Barry has a bellows the size of his forearm, inside of which smolders a handful of dry pine needles. He starts by whooshing smoke into the top super of a stack. After a few minutes of this, he uses a metal tool that looks like an L-shaped paint scraper to pry the top super free and prop it on its side. Then he cranks on a leaf-blower, to direct air up through the bottom. From the other end, Jill reaches inside with a brush to swipe away bees that have withstood the smoke. With the super on its side, I can see wooden slats that have been inserted vertically, like VHS tapes—these are called frames, Jill tells me. On each frame are mounds of honeycomb. When Barry is satisfied the bees are gone, he lifts the super onto a hand trolley, and then he moves on to smoking another. At one point Jill hands a frame out to me to hold. I’m startled by how heavy it is. “Each super is sixty pounds,” she tells me, and holds ten or twelve frames.
Supers at the top of each stack don’t hold many bees, and when Barry props them on their sides only a few stragglers need to be blown away. But the lower supers, at the bottom of each stack, are throbbing with bees, undulating masses of them. These take longer to clear. Every so often Barry holds a brimming frame up to the light and examines it with a magnifying glass. “Look at that,” he says once. “That’s about sixty-five hundred eggs on that one frame.”
Soon the air downwind of the hives is teeming, the bees swooping and buzzing erratically. When the wind ebbs I can feel the air around me vibrating. By the sixth super, bees are whizzing over to my side of the stacks, and one dives repeatedly into the mesh lens of my head cover. Suddenly I’m very thankful for the protective gear Jill offered, poorly sized and all. Barry and Jill are wearing thick gloves, but I don’t have any, so I slip my fingers inside the sleeves of my jacket. I’m not scared of bees, but—well, in this situation, I’m scared of bees.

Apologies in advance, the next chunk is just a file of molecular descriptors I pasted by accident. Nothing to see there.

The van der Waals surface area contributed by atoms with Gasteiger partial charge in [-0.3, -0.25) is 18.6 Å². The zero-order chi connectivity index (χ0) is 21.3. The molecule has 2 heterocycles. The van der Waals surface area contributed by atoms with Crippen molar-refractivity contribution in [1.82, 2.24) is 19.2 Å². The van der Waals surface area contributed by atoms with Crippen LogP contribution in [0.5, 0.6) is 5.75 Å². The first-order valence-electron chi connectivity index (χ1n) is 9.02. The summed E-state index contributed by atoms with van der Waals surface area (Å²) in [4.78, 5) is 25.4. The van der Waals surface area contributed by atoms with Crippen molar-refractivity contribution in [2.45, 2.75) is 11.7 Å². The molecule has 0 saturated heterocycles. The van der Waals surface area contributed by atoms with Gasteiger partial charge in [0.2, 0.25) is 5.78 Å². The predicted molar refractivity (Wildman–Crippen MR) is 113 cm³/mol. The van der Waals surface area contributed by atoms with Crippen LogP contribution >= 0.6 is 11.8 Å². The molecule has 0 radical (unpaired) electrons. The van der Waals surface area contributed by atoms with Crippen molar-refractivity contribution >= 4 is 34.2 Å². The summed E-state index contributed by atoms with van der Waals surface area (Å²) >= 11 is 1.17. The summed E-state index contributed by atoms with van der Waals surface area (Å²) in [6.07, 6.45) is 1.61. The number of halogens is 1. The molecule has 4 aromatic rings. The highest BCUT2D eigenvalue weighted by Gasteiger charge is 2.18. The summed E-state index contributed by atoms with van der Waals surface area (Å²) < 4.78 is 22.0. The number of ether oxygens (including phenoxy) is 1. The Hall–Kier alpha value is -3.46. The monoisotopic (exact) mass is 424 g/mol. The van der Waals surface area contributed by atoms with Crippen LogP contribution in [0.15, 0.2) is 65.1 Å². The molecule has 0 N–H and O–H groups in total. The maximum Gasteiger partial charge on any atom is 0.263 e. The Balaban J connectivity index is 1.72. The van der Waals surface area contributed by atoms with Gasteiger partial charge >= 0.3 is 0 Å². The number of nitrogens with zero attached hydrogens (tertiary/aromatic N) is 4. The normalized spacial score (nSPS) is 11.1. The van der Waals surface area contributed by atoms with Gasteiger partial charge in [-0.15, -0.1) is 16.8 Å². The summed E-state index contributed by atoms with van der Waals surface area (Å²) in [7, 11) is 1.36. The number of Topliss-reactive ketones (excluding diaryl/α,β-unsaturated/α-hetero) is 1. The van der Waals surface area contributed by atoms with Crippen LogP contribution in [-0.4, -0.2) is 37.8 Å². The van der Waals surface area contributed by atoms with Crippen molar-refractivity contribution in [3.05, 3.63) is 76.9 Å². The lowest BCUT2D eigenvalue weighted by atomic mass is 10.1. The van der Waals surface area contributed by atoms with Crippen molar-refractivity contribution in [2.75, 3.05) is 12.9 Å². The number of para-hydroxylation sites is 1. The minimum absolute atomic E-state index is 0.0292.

For the first twenty minutes of this, Barry doesn’t acknowledge me at all. I wish I hadn’t begun the visit by driving the wrong way around the field, and I try to make up for it by anticipating where I should move and stepping out of his way any time he turns around. Gradually, Jill explains the specifics of what they’re doing, and when I follow up with her Barry speaks up to provide some answers.
Honey production, it turns out, is a risky business. In a superlative year, Barry and Jill can collect up to 30,000 pounds, but it is also possible, if conditions are all wrong, not to make an ounce. Adult bees consume honey; what beekeepers pull from the hive is excess, so it isn’t guaranteed. If the bees haven’t formed more honey than they need for themselves or, worse, haven’t produced enough, a beekeeper must leave it in the hive or risk starving the colony.
There have been some lean seasons in the ten years Barry and Jill have owned Silver Spoon Apiaries. Before this they owned an insurance business, but then Barry got sick, and this changed him, he says. He didn’t want to go back to the same job. Bee-keeping, which had been extracurricular, became his priority. Today, because of the inherent heartbreak and frustration, Barry would prefer to no longer do business with hobbyists at all, but honey flow is a chancy prospect to rely on entirely, and hobbyists provide a steady income. “Every year,” he tells me, reinserting a frame into its super, “we have to look at whether we can afford to stay in the honey business as opposed to going to pollination.” Pollinators, who travel around renting their bees to farms for weeks at a time to pollinate crops, are paid even if the farmers they rent to don’t make their crop. Honey revenue, on the other hand, depends entirely on outcome. “People just don’t realize all the things that have to happen to make honey,” Barry admonishes. “It’s got to start raining, then it’s got to stop raining. The wind can’t blow too hard. They can’t swarm.”
There is also the bee equivalent of outsourcing. “Every day, honey arrives from China, Brazil, and Argentina,” Barry says. “Our biggest competition in the honey business is not other honey producers. It is people importing honey from other countries and claiming they produced it in North Carolina. And they’re selling it at farmers’ markets as North Carolina local honey. Eighty-five percent of the local honey probably sold in North Carolina doesn’t even come from North Carolina.” In honey production, Barry observes, shaking his head, “you’re constantly in a process of mitigating loss.”
The reminder of these uncompromising challenges, or else the smothering heat of the day, causes Barry’s mood to swing a few times. One moment he seems like an avuncular mentor, the next he is agitated. “I can’t talk right now,” he growls at one point when I try to ask him a question. Another time he snaps at Jill, who has set his tools in the back of his truck in a way that displeases him. “These need to be cleaned tonight,” he demands.
“Yup,” Jill agrees, “they sure do.”
“Are you gonna clean them tonight or not?” Barry spits. “That was the question.”